Home » Laravel » How to Create Login API in Laravel

How to Create Login API in Laravel

Most Laravel projects require authorization. Some pages and API routes must be protected from unauthorized access and be available only for registered users. In the traditional approach, when PHP code renders a whole page, Laravel can use cookies for authorization. In modern SPA sites, Laravel provides only API. But APIs do not support cookies.

In this article, we will explain how to make login API in Laravel and authenticate users in API using access tokens. You can use the laravel/passport package to achieve it, but this package is very heavy. Laravel supports more lightweight technology. It is called Sanctum, and is enabled in the latest versions of Laravel by default.

How to Create Login API in Laravel

Many of the concepts used in this article are described in the article How to How to Create REST API in Laravel, so look it first.

1. Basic Configuration

First of all, let’s look at how to configure Sanctum to work with your User model. Open app/Models/User.php file and make sure that the HasApiTokens trait has been added to the class:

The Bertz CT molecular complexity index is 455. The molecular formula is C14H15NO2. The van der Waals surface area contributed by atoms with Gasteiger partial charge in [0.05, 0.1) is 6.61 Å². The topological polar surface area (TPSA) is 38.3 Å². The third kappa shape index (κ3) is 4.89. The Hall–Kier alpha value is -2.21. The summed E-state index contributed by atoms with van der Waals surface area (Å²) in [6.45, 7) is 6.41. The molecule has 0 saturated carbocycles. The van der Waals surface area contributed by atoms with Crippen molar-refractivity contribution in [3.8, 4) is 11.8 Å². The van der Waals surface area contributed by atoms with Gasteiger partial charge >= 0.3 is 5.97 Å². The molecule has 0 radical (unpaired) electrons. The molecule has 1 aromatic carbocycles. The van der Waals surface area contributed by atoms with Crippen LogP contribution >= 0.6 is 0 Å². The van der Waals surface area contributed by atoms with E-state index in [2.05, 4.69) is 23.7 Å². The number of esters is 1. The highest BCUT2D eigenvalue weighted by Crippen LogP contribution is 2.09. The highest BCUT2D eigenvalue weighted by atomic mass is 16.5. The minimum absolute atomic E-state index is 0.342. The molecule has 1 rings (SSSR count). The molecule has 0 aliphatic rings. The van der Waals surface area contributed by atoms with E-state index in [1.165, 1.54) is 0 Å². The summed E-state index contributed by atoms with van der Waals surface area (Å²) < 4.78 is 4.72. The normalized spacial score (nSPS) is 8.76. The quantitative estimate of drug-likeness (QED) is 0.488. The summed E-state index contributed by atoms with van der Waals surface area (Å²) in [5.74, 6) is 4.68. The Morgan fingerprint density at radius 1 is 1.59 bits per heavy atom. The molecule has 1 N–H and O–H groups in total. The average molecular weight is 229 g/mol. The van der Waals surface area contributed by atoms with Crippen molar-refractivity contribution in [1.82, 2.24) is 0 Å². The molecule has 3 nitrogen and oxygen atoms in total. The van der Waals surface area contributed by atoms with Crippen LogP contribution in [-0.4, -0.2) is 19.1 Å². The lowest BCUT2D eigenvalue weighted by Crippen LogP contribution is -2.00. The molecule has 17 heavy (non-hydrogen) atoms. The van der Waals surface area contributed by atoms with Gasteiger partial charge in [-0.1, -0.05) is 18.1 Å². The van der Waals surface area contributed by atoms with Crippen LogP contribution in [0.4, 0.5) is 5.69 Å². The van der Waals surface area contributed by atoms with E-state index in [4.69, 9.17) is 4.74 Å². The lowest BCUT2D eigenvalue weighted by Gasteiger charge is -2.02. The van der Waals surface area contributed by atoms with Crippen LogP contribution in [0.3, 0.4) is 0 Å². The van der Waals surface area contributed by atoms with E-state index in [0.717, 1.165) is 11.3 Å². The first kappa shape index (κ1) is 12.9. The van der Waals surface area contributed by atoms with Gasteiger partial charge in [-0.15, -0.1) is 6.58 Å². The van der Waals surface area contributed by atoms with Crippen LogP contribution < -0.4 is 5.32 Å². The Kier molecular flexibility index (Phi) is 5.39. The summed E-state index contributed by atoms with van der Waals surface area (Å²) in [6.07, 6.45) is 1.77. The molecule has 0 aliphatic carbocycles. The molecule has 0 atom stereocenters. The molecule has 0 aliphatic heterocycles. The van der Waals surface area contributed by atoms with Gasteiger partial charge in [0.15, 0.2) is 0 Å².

//.... use HasApiTokens; //....

2. Register Request

Your API should have an endpoint that allows registering a new users. First, create data transfer object for registring data in app/DataTransfers/RegisterData.php:

namespace App\DataTransfers; class RegisterData { public string $email; public string $name; public string $password; }

Next, create a RegisterRequest class that will validate registration data. By default, you can specify name, email and password for the user. In this example I will validate this data. If you want, you can add more columns to the users table. Run this command to create request class:

php artisan make:request RegisterRequest

Change authorize() method to allow all connections:

public function authorize(): bool { return true; }

Then, add rules for validation of the data:

public function rules(): array { return [ "email" => [ "required", "email:rfc,dns", "unique:users,email", "max:255", ], "name" => ["required", "string", "max:255"], "password" => ["required", "string", "max:255", "confirmed"], ]; }

The query should contain a valid email. You can validate it by RFC. It ensures that the email has a @ symbol and domain with a dot. For example, support@example.com. In addition, you should also validate the domain. Use a DNS validator for this. Next, ensure that the email is unique, and the string is not longer than 255 symbols. The password field must be confirmed in another field, so you should add a confirmed rule.